Most of the best-selling cars in Europe are among the best reasonably priced commuter cars. For instance, Fiat is one of the leading carmakers in Europe and has produced several commuter and family models over the years. However, before popping into your town’s Fiat dealership, here is a comprehensive checklist before selecting a commuter car. It is nearly impossible to narrow down on just one model and label it ‘the best commuter car’. Reasons being, every commute is different, and drivers have different preferences as well. There are some features, however, that must be present in every commuter car.
Good fuel economy
Fuel consumption is one of the primary concerns for every commuting driver. A commuter car should average at least 25 MPG in a mixed city and highway mileage. This is where hybrid models and eco-boost engines come into their own. By using small-capacity engines supplemented with electric power, hybrid vehicles can have astonishing fuel economy in the high 40s, 50s and even 60s.
Commute drives are sometimes dreary, monotonous rides on the same daily route. Especially on long or bumpy commutes, the least you can ask for is a comfortable ride. The surprising thing is that it doesn’t take much to make a car comfortable. All you need are comfortable seats, soft suspension and tires with a bit of give to absorb small bumps. Ride comfort goes further than just being cosy- the driving needs to be next to effortless. You don’t want to drive a frustrating car every day. Look for additional driving aids in a commuter car, such as parking sensors, cruise control, sat nav and the like.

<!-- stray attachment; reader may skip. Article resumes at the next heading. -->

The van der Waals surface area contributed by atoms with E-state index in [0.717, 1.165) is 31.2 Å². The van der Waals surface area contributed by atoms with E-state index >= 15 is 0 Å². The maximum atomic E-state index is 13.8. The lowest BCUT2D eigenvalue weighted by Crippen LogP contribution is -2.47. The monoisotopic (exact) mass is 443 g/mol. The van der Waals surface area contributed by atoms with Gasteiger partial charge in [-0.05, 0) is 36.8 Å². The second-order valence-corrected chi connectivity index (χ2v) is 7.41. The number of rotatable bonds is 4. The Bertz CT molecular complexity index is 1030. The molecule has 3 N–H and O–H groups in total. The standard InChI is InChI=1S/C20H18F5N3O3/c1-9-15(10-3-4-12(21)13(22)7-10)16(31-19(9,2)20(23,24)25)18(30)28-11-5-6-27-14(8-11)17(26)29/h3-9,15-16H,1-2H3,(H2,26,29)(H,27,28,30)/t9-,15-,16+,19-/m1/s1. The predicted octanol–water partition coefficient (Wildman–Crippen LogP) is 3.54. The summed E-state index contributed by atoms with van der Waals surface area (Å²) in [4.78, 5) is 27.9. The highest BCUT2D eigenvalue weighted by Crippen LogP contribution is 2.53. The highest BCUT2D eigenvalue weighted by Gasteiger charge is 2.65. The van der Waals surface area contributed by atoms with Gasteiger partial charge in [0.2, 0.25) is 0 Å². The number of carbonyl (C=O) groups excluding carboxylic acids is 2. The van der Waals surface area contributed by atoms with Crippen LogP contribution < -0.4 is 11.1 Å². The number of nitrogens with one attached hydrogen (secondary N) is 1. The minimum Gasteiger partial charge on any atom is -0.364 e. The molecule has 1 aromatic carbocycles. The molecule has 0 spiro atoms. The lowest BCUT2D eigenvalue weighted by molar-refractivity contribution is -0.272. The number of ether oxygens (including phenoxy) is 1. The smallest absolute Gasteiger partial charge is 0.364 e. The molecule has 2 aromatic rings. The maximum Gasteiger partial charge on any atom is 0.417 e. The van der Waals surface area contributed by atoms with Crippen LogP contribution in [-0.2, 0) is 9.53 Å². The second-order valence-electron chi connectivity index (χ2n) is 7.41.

A commuter car needs to be practically suitable for the commuter route, driver’s style and driving requirements. How practical a car can be is dependent on the car’s purpose and the driver’s needs. For a daily commute, the car needs to have an adequately sized boot, accommodation for extra passengers, driver-friendly and tuned to tackle the commute’s terrain and route. A vehicle cannot solely be a commuter car; it has to be versatile and useful in other driving situations as well.
Cheap to run and maintain
What this means is that it doesn’t have to be a necessarily cheap vehicle, but it does not have to cost a fortune to keep it on the road — starting from repairs and service to insurance and road tax. A commuter car is an everyday driver’s vehicle. The insurance company will factor this in when calculating the premiums; daily use will also take a toll on the car’s wear. So, go for a car in low insurance brackets and readily available, cheap replacement parts.
Safety is often an understated feature when it comes to cars. If you are going to spend some time on the road every day, safety should be a significant concern. Despite competent driving skills, many road accidents are unavoidable. A commuter car should have an excellent safety rating to protect its occupants and other road users in case of a crash.
In conclusion, the best commuter car may mean different things to different drivers. Since commuting accounts to most of the mileage in most cars, it is important to check every box in the above checklist to ensure that you get the most out of your commuter car.